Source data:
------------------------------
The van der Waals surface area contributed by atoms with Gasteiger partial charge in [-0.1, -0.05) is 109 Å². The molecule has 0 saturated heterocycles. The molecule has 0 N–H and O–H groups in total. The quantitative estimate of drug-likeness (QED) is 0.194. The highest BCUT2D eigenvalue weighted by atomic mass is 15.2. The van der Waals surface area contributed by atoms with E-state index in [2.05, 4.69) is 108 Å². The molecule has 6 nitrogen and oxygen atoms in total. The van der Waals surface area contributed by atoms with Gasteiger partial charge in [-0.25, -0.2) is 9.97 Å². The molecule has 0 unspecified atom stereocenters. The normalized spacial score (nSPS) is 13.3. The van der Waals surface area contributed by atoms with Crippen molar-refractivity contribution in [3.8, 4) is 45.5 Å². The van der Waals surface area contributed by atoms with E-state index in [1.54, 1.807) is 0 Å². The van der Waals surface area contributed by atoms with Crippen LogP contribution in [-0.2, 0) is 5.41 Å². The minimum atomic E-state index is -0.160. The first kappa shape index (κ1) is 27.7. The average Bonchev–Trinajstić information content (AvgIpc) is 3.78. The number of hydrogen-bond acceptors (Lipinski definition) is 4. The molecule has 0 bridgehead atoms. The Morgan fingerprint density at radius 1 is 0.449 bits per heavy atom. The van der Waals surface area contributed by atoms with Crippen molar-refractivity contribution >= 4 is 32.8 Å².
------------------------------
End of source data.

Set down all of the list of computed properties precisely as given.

The van der Waals surface area contributed by atoms with Gasteiger partial charge in [-0.1, -0.05) is 109 Å². The molecule has 0 saturated heterocycles. The molecule has 0 N–H and O–H groups in total. The quantitative estimate of drug-likeness (QED) is 0.194. The highest BCUT2D eigenvalue weighted by atomic mass is 15.2. The van der Waals surface area contributed by atoms with E-state index in [2.05, 4.69) is 108 Å². The molecule has 6 nitrogen and oxygen atoms in total. The van der Waals surface area contributed by atoms with Gasteiger partial charge in [-0.25, -0.2) is 9.97 Å². The molecule has 0 unspecified atom stereocenters. The normalized spacial score (nSPS) is 13.3. The van der Waals surface area contributed by atoms with Crippen molar-refractivity contribution in [3.8, 4) is 45.5 Å². The van der Waals surface area contributed by atoms with E-state index in [1.54, 1.807) is 0 Å². The van der Waals surface area contributed by atoms with Crippen LogP contribution in [-0.2, 0) is 5.41 Å². The minimum atomic E-state index is -0.160. The first kappa shape index (κ1) is 27.7. The average Bonchev–Trinajstić information content (AvgIpc) is 3.78. The number of hydrogen-bond acceptors (Lipinski definition) is 4. The molecule has 0 bridgehead atoms. The Morgan fingerprint density at radius 1 is 0.449 bits per heavy atom. The van der Waals surface area contributed by atoms with Crippen molar-refractivity contribution >= 4 is 32.8 Å².